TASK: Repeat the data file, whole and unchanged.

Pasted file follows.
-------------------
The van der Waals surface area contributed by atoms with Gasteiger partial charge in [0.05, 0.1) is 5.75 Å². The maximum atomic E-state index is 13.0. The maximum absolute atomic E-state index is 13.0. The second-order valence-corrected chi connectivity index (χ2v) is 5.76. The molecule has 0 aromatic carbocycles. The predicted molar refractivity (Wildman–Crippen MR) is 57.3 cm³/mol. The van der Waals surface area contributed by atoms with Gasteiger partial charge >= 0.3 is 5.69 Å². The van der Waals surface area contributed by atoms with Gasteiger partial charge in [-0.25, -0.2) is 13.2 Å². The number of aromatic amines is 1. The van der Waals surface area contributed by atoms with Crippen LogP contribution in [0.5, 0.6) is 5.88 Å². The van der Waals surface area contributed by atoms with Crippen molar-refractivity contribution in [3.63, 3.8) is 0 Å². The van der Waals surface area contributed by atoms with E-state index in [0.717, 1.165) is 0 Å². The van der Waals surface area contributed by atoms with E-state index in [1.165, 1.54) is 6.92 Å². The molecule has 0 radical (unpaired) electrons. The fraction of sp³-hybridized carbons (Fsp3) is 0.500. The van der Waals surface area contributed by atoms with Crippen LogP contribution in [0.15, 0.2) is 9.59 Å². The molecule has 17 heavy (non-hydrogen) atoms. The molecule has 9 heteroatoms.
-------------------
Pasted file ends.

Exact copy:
The van der Waals surface area contributed by atoms with Gasteiger partial charge in [0.05, 0.1) is 5.75 Å². The maximum atomic E-state index is 13.0. The maximum absolute atomic E-state index is 13.0. The second-order valence-corrected chi connectivity index (χ2v) is 5.76. The molecule has 0 aromatic carbocycles. The predicted molar refractivity (Wildman–Crippen MR) is 57.3 cm³/mol. The van der Waals surface area contributed by atoms with Gasteiger partial charge >= 0.3 is 5.69 Å². The van der Waals surface area contributed by atoms with Gasteiger partial charge in [-0.25, -0.2) is 13.2 Å². The number of aromatic amines is 1. The van der Waals surface area contributed by atoms with Crippen LogP contribution in [0.5, 0.6) is 5.88 Å². The van der Waals surface area contributed by atoms with Crippen molar-refractivity contribution in [3.63, 3.8) is 0 Å². The van der Waals surface area contributed by atoms with E-state index in [0.717, 1.165) is 0 Å². The van der Waals surface area contributed by atoms with E-state index in [1.165, 1.54) is 6.92 Å². The molecule has 0 radical (unpaired) electrons. The fraction of sp³-hybridized carbons (Fsp3) is 0.500. The van der Waals surface area contributed by atoms with Crippen LogP contribution in [0.15, 0.2) is 9.59 Å². The molecule has 17 heavy (non-hydrogen) atoms. The molecule has 9 heteroatoms.